Sarah Steimer 07:27
So kind of jumping in, I want to take these two different customer types separately here and how you interwove the findings from the anthropologist into some of the design choices. So starting with the loyalists, you know, they didn’t really want anything to change you mentioned. So how did you carefully approach that from a design perspective?

Kara Eberle-Lott 07:51
What we looked at was, okay, if they don’t want things to change, and there, we knew they were worried about cost, we needed to make sure that whatever we did in that store did not, A, remove products that were significantly important, and, B, we needed to make sure that we didn’t make it look too expensive. So we kept materiality very simple. We didn’t go over the top with expensive things throughout the store so that they still had that feeling of value. But we also made sure that okay, we keep all of the important product types, yes, we organize them more efficiently. Yes, we leaned into Japanese design, which is very clean, organized, clear intent. But we made sure at the same time that we were not alienating that loyalist shopper that was used to a little more of a chaotic shopping experience and products that were not neatly organized, let’s say.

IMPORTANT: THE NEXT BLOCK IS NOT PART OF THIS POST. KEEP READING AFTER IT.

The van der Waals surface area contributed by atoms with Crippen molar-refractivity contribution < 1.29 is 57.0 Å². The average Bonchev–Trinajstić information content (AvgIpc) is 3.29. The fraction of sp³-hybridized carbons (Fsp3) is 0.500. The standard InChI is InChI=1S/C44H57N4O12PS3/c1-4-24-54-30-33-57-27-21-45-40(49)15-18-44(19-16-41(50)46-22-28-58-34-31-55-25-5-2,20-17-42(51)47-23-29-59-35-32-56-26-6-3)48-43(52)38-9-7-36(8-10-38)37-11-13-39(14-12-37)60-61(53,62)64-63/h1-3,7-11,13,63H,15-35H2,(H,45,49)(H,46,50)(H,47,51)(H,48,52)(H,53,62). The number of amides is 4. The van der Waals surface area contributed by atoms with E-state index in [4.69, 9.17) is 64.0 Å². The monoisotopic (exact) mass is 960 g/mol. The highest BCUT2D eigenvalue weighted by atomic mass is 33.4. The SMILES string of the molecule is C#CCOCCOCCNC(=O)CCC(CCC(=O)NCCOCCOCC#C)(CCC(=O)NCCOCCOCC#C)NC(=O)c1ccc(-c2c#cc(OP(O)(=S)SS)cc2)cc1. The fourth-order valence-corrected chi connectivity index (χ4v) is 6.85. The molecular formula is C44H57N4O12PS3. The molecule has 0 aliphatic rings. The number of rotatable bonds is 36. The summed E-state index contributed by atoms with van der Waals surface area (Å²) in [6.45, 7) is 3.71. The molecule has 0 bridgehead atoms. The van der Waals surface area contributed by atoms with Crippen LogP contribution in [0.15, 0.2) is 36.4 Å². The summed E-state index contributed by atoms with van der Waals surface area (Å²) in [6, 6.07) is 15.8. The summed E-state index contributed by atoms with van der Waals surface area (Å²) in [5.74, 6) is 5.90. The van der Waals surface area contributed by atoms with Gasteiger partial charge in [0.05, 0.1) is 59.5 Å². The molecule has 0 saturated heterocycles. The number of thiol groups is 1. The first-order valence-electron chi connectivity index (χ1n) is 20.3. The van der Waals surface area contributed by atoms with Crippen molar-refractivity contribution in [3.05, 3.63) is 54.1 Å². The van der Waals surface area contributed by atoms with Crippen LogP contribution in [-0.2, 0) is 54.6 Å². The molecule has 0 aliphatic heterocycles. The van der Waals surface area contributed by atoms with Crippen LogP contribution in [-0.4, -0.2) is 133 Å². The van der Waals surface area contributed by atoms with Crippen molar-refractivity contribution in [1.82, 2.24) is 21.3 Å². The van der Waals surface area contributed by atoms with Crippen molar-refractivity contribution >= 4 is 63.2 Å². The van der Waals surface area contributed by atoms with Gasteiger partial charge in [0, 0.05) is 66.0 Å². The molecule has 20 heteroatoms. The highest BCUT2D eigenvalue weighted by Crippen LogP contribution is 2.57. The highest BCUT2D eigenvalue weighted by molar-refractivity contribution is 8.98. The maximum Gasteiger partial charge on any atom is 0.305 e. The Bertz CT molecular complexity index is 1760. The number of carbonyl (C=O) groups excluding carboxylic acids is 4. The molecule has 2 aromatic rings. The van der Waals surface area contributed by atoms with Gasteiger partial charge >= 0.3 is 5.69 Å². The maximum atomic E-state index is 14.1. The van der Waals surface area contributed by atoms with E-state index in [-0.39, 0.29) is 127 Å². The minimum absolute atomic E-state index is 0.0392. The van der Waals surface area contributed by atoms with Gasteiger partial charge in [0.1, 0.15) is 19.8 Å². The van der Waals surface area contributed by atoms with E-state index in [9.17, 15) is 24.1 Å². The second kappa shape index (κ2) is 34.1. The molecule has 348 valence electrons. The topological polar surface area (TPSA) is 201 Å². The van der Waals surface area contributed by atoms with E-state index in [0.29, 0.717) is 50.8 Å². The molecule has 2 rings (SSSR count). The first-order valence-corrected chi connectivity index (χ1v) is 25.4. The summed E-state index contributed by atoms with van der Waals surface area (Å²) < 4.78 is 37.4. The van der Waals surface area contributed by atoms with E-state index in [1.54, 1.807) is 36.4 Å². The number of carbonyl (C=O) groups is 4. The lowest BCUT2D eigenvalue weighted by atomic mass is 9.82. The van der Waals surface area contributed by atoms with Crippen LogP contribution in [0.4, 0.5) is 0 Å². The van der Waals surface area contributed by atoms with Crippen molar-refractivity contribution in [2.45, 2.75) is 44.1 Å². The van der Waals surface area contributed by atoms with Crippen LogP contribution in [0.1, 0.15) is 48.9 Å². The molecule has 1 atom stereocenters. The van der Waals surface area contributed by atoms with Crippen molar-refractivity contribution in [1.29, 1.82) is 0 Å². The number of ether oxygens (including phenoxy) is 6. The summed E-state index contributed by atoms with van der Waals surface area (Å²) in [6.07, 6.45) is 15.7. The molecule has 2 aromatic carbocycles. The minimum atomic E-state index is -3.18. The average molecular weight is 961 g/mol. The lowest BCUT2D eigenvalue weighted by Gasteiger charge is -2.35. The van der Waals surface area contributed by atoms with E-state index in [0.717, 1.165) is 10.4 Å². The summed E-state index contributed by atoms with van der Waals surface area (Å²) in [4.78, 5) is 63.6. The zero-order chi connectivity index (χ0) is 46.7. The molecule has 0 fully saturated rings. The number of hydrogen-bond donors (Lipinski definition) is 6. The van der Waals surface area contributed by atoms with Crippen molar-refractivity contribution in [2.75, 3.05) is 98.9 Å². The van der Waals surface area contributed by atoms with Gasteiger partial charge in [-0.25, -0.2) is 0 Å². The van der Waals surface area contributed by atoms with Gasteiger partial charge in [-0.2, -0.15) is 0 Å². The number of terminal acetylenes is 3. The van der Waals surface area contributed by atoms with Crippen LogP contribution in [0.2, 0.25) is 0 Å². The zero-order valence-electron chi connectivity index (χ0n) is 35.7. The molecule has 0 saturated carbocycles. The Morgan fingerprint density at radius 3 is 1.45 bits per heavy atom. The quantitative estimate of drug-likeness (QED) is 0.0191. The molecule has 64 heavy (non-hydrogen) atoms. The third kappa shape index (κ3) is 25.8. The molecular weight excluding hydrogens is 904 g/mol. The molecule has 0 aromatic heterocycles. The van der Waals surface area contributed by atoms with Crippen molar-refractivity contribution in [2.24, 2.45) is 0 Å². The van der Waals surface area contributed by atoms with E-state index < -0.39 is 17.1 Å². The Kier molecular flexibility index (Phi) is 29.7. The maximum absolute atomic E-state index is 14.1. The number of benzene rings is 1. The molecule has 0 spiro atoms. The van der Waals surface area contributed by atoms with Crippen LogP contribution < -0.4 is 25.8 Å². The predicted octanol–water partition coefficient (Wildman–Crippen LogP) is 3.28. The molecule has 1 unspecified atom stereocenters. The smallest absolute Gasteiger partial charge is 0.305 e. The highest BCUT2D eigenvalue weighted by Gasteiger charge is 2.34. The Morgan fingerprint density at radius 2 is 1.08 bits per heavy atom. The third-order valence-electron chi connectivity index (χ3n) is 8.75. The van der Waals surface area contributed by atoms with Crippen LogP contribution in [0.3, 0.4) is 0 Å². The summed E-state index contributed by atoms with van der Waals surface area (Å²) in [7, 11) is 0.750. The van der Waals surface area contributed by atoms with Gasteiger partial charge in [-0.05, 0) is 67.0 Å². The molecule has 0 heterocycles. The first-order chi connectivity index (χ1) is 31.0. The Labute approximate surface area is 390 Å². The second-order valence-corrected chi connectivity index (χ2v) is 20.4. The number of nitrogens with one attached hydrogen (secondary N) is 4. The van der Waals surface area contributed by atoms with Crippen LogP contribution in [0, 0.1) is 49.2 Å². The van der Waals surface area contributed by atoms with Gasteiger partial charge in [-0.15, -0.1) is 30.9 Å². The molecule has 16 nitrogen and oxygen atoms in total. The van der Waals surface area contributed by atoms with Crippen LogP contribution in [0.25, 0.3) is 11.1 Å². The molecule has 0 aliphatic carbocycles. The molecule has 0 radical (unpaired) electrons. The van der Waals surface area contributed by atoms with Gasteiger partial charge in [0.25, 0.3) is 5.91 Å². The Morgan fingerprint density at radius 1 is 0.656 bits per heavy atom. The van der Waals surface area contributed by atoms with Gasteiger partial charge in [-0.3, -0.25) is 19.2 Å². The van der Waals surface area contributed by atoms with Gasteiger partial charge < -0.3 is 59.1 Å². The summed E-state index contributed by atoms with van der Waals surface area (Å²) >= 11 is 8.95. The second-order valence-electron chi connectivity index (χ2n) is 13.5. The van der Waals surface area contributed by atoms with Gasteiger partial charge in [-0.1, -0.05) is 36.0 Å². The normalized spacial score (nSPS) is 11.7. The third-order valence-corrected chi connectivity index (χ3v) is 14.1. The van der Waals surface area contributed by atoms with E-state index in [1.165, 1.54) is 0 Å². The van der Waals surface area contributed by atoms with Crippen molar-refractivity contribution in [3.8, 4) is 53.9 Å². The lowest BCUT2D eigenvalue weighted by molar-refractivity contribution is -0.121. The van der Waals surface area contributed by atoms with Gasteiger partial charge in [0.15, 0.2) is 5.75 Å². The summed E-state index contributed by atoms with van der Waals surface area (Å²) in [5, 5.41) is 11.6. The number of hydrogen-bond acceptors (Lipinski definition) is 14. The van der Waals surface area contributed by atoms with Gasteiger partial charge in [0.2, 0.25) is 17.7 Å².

Sarah Steimer 08:48
Sure. So then I imagine that was one of the first things though you had to be careful with as far as the explorer goes, because that sense of chaos, you’re not going to necessarily want that if you are curious about being able to step into a new space and new cuisine in this particular case, new ingredients. So how did you how did you bear that in mind? For those new customers, that expanding customer base?

Kara Eberle-Lott 09:13